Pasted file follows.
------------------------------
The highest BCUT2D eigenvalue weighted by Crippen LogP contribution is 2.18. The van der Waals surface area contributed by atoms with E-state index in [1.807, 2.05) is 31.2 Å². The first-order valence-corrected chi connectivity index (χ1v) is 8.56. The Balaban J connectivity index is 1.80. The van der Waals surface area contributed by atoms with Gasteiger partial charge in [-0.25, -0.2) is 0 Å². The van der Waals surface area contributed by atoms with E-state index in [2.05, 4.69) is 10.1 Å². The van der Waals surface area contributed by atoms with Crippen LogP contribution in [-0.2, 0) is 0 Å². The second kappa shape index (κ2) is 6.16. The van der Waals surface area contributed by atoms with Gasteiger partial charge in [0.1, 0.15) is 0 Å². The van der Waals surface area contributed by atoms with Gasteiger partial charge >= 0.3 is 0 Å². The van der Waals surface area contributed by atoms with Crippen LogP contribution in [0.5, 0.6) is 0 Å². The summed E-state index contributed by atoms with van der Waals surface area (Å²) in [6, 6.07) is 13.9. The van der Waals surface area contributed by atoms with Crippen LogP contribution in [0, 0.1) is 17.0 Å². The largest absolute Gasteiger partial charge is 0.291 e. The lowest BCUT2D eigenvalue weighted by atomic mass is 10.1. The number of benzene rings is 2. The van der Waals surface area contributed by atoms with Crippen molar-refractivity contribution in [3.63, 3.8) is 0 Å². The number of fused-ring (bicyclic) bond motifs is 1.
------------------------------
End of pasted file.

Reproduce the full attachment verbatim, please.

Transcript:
The highest BCUT2D eigenvalue weighted by Crippen LogP contribution is 2.18. The van der Waals surface area contributed by atoms with E-state index in [1.807, 2.05) is 31.2 Å². The first-order valence-corrected chi connectivity index (χ1v) is 8.56. The Balaban J connectivity index is 1.80. The van der Waals surface area contributed by atoms with Gasteiger partial charge in [-0.25, -0.2) is 0 Å². The van der Waals surface area contributed by atoms with E-state index in [2.05, 4.69) is 10.1 Å². The van der Waals surface area contributed by atoms with Crippen LogP contribution in [-0.2, 0) is 0 Å². The second kappa shape index (κ2) is 6.16. The van der Waals surface area contributed by atoms with Gasteiger partial charge in [0.1, 0.15) is 0 Å². The van der Waals surface area contributed by atoms with Gasteiger partial charge >= 0.3 is 0 Å². The van der Waals surface area contributed by atoms with Crippen LogP contribution in [0.5, 0.6) is 0 Å². The summed E-state index contributed by atoms with van der Waals surface area (Å²) in [6, 6.07) is 13.9. The van der Waals surface area contributed by atoms with Crippen LogP contribution in [0, 0.1) is 17.0 Å². The largest absolute Gasteiger partial charge is 0.291 e. The lowest BCUT2D eigenvalue weighted by atomic mass is 10.1. The number of benzene rings is 2. The van der Waals surface area contributed by atoms with Crippen molar-refractivity contribution in [3.63, 3.8) is 0 Å². The number of fused-ring (bicyclic) bond motifs is 1.